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Re: [aspectj-users] Conditional Compilation and AspectJ



Neil,

More importantly your classes have not been woven with the advice reducing
overall code size and eliminating pathlength. If no advice is being called
at all then don't include the aspect with your application thereby removing
all overhead.

Matthew Webster
AOSD Project
Java Technology Centre, MP146
IBM Hursley Park, Winchester,  SO21 2JN, England
Telephone: +44 196 2816139 (external) 246139 (internal)
Email: Matthew Webster/UK/IBM @ IBMGB, matthew_webster@xxxxxxxxxx
http://w3.hursley.ibm.com/~websterm/

"neil loughran" <n.loughran@xxxxxxxxxxxxxxx>@eclipse.org on 25/11/2004
23:05:28

Please respond to aspectj-users@xxxxxxxxxxx

Sent by:    aspectj-users-admin@xxxxxxxxxxx


To:    <aspectj-users@xxxxxxxxxxx>
cc:
Subject:    [aspectj-users] Conditional Compilation and AspectJ


Hi all,

One of the features missing from the java language is a pre-processor to
handle conditional compilation.  Many people will point out that this was
only really needed in C++ to handle different platforms and that its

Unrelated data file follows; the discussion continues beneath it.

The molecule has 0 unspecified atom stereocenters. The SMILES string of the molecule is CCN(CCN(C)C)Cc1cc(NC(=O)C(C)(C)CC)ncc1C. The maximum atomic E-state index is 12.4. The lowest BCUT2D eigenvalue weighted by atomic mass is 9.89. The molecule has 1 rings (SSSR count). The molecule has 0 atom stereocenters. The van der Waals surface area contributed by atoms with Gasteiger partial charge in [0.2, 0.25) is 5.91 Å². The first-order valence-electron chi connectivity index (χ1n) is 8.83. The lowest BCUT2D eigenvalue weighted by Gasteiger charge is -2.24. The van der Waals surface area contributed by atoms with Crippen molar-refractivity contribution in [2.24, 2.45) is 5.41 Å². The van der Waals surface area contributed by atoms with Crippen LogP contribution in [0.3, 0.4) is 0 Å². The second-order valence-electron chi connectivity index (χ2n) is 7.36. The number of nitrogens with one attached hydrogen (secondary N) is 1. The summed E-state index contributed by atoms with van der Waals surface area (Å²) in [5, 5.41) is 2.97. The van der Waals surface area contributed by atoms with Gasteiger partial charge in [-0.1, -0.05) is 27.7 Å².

possible to imitate #ifdef kind of constructs using static variables, which
is how the guys at Philips reduce their preprocessing directives for their
Koala component technology.

ie.

private final static boolean DEBUG = true;

..

        if(DEBUG)
        {
        ... some functionality
        }

whereby setting DEBUG  as a static variable would cause the compiler to
include the code or not.
I've been wondering if it is possible to do the same thing in AspectJ on
advice, whereby the compiler would know that the branches could not be
reached so would not include them.

I put together a simple aspect as shown below

aspect X

{
    private final static boolean CHECK = false;

    pointcut something() : call (public void SomeClass.printMsg(String));
    pointcut check() : if(CHECK);

    before() :something() && check()
    {
        //.. some functionality
    }
}

but found after checking the bytecode that the compiler converted the
advice into a method even though it would never get executed.

Is there a reason for this?

Cheers
Neil